Chapter 16 – Joseph

(Genesis 37:2 – 37:36 and chapters 39 – 50)

Have you ever felt that life was unfair? Have you ever questioned God’s existence because so much evil and injustice exists in the world—or because something painful happened to you or to someone you care about? Then take a lesson from the life of Joseph. If anyone had a right to be angry at God, Joseph did.

Joseph had a tough life when he was a young man. At about the age of seventeen, his brothers plotted to kill him, but instead sold him into slavery to some Midianite traders, who took him to Egypt. There he was falsely accused of rape and imprisoned because he did the right thing by refusing the advances of the wife of his Egyptian master, Potiphar.

While Joseph was in prison, God enabled him to interpret the dreams of Pharaoh’s baker and cupbearer, correctly predicting that the cupbearer would soon be restored to his rightful position and the baker would be executed. But Joseph languished in prison for two more years because the cupbearer, after being reinstated, forgot about poor Joseph.

Because of the wickedness and thoughtlessness of others, he lost twelve to thirteen years of his life to slavery and imprisonment.[i]

Yet Joseph bore no ill will toward his brothers or toward God. He recognized that what he had endured had brought him to the place where he was—ruler of Egypt, second only to Pharaoh.[ii] Joseph understood that God had placed him there so that he could prepare Egypt for the seven years of famine that would follow seven years of abundance. With twenty-twenty hindsight, Joseph realized that God had a plan all along.

After Jacob’s death, Joseph reassured his brothers, who were terrified that he would finally take revenge on them: “Do not be afraid, for am I in God’s place? As for you, you meant evil against me, but God meant it for good in order to bring about this present result, to preserve many people alive. So therefore, do not be afraid; I will provide for you and your little ones.” (Genesis 50:19-21)

Joseph forgave his brothers and took care of them in Egypt during the famine and afterward. As a result, the descendants of Jacob—aka Israel—increased exponentially during the following 400 years that they remained in Egypt.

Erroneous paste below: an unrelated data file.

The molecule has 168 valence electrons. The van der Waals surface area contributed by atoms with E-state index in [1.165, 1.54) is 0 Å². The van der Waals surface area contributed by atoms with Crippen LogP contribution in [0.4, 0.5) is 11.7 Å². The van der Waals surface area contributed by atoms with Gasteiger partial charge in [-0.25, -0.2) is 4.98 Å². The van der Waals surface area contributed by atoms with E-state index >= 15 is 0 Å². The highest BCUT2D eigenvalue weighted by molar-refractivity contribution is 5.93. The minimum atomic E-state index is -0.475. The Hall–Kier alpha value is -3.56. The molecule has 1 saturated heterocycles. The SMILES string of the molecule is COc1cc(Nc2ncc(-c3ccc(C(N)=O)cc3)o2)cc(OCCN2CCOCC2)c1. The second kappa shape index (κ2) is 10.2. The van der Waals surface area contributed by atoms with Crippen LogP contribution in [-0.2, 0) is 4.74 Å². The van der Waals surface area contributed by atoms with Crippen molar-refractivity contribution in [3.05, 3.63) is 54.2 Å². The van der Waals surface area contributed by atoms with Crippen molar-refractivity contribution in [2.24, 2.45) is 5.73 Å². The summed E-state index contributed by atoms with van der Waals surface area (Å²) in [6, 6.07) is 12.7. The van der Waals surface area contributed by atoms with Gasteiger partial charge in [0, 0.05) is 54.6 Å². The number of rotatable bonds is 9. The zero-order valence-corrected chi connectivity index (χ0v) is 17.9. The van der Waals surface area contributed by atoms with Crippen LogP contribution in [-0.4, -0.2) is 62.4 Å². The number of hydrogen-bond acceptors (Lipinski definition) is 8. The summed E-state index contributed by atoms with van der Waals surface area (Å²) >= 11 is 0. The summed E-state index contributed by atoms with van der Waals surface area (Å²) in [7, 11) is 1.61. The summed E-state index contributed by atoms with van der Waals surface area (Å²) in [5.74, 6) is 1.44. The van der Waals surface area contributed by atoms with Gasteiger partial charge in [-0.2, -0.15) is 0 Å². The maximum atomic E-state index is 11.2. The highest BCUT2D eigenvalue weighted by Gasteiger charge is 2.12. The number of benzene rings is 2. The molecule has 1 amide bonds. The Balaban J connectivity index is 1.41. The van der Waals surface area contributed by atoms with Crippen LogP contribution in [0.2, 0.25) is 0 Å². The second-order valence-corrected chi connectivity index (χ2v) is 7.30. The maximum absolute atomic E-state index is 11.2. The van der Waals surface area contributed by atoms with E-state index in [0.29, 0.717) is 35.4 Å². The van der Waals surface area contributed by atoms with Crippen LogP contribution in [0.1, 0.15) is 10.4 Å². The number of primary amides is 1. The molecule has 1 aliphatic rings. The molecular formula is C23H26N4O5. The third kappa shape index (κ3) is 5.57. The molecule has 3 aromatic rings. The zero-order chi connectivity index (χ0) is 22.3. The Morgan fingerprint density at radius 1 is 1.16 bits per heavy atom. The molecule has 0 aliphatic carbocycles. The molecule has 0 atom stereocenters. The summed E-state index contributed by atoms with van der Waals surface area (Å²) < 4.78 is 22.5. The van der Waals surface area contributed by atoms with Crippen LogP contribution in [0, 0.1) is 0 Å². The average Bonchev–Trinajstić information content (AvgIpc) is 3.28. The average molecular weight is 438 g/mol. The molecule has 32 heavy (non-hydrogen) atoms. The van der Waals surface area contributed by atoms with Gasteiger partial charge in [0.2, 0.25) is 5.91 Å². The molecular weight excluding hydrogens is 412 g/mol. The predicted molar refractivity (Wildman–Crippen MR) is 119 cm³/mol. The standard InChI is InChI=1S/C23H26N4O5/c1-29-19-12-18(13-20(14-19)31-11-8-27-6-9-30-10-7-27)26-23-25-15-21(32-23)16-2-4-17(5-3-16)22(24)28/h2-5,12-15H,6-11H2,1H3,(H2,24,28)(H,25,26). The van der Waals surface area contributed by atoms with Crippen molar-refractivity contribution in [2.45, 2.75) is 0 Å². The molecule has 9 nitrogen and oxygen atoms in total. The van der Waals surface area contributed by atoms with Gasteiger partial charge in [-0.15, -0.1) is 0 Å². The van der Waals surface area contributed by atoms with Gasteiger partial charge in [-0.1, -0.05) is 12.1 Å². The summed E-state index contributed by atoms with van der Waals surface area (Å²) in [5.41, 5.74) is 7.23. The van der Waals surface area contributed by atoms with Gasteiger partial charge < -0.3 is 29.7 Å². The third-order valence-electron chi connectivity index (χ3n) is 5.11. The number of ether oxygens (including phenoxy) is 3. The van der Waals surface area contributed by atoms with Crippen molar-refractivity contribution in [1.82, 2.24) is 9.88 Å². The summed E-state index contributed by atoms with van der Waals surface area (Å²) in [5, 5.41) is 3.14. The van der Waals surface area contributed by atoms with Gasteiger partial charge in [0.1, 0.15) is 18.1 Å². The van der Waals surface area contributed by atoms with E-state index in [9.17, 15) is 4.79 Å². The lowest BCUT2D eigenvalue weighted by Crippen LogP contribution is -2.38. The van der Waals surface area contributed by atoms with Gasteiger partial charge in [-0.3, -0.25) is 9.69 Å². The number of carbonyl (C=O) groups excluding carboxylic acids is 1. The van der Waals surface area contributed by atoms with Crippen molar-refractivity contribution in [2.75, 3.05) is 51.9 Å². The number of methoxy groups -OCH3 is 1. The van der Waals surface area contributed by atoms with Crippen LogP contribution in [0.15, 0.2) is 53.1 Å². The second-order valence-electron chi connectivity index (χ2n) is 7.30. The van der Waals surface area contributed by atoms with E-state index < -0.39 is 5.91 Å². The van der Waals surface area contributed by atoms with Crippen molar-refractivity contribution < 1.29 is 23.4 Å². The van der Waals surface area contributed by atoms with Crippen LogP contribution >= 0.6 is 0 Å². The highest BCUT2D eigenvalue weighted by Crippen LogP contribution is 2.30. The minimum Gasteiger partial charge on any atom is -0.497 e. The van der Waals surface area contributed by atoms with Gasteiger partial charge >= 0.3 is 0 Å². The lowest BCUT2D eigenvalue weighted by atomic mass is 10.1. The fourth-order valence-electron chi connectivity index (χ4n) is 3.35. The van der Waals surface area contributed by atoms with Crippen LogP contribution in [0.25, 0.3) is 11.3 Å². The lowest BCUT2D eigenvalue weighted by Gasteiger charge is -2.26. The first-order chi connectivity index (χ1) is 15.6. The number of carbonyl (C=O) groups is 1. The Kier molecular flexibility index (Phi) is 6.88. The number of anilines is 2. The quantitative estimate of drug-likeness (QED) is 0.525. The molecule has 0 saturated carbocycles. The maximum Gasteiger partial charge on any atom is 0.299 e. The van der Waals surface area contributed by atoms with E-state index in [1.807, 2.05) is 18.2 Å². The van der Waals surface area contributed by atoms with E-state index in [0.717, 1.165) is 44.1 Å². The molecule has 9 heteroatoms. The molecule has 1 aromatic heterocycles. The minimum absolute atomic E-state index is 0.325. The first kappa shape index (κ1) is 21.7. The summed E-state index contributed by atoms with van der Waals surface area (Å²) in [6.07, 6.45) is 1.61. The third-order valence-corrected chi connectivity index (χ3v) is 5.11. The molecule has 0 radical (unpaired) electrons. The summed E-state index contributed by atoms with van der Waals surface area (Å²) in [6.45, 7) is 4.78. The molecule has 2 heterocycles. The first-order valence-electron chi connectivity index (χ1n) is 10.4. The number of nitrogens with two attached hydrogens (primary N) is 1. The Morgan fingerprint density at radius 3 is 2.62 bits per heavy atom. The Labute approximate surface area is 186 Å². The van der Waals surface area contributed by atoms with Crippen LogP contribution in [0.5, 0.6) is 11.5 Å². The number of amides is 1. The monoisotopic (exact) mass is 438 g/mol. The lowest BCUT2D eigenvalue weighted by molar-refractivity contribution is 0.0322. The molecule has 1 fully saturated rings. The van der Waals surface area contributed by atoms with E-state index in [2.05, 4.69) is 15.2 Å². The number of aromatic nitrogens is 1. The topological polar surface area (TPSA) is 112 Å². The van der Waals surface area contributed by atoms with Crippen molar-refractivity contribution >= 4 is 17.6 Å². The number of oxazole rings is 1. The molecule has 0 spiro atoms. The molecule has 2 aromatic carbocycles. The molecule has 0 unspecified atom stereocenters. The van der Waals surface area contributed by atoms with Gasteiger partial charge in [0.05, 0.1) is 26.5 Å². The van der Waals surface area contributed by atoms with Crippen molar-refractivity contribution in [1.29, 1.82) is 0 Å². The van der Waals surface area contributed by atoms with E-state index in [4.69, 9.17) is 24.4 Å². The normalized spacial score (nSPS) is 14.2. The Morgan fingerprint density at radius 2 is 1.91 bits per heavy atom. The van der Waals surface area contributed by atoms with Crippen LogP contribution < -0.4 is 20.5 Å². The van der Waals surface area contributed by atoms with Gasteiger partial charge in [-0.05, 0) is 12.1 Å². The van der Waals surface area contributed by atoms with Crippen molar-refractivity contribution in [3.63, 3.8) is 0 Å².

Question to ponder or discuss: I do not believe that God sends terrible things into our lives—such as disease, crime, or natural disasters—but he also doesn’t prevent them. Such events may seem unfair to you, or at least difficult to understand. What are some reasons why God would allow those things to occur?[iii]

[i]. Genesis 37:2 says: “ . . . Joseph, when seventeen years of age, was pasturing the flock with his brothers while he was still a youth, along with the sons of Bilhah and the sons of Zilpah, his father’s wives, And Joseph brought back a bad report about them to their father.” This was one of the grievances Joseph’s brothers had against him that soon thereafter led them to sell him into slavery, so Joseph was probably seventeen or eighteen when he was taken in bondage to Egypt. He got out of prison at age thirty, according to Genesis 41:46: “Now Joseph was thirty years old when he stood before Pharaoh, king of Egypt.” This was when Pharaoh “set [Joseph] over all the land of Egypt.”(Genesis 41:43) So Joseph was enslaved or imprisoned from about age seventeen, or perhaps eighteen, until age thirty.

[ii]. Joseph received this exalted position after he correctly interpreted Pharaoh’s dreams, which foretold seven years of tremendous prosperity followed by seven years of severe famine.

[iii]. I discuss this in chapter three of my book, Beyond Blind Faith: Reasons For the Hope We Have (1 Peter 3:15), which is available on Chapter three is entitled, “Why Do Bad Things Happen (to Me)?”